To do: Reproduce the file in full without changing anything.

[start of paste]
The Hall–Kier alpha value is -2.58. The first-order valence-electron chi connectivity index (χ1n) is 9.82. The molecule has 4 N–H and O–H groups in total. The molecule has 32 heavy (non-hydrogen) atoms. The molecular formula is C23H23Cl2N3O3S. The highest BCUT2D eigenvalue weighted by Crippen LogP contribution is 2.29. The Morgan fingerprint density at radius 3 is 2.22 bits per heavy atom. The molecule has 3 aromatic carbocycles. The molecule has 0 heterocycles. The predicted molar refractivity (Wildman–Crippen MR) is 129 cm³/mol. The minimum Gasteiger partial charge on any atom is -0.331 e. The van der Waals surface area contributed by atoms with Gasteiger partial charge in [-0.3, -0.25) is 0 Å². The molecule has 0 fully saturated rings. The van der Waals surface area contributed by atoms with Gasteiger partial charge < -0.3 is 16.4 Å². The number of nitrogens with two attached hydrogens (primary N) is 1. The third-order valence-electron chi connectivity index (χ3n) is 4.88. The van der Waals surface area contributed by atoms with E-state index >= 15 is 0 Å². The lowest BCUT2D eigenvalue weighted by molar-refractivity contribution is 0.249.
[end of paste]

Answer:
The Hall–Kier alpha value is -2.58. The first-order valence-electron chi connectivity index (χ1n) is 9.82. The molecule has 4 N–H and O–H groups in total. The molecule has 32 heavy (non-hydrogen) atoms. The molecular formula is C23H23Cl2N3O3S. The highest BCUT2D eigenvalue weighted by Crippen LogP contribution is 2.29. The Morgan fingerprint density at radius 3 is 2.22 bits per heavy atom. The molecule has 3 aromatic carbocycles. The molecule has 0 heterocycles. The predicted molar refractivity (Wildman–Crippen MR) is 129 cm³/mol. The minimum Gasteiger partial charge on any atom is -0.331 e. The van der Waals surface area contributed by atoms with Gasteiger partial charge in [-0.3, -0.25) is 0 Å². The molecule has 0 fully saturated rings. The van der Waals surface area contributed by atoms with Gasteiger partial charge < -0.3 is 16.4 Å². The number of nitrogens with two attached hydrogens (primary N) is 1. The third-order valence-electron chi connectivity index (χ3n) is 4.88. The van der Waals surface area contributed by atoms with E-state index >= 15 is 0 Å². The lowest BCUT2D eigenvalue weighted by molar-refractivity contribution is 0.249.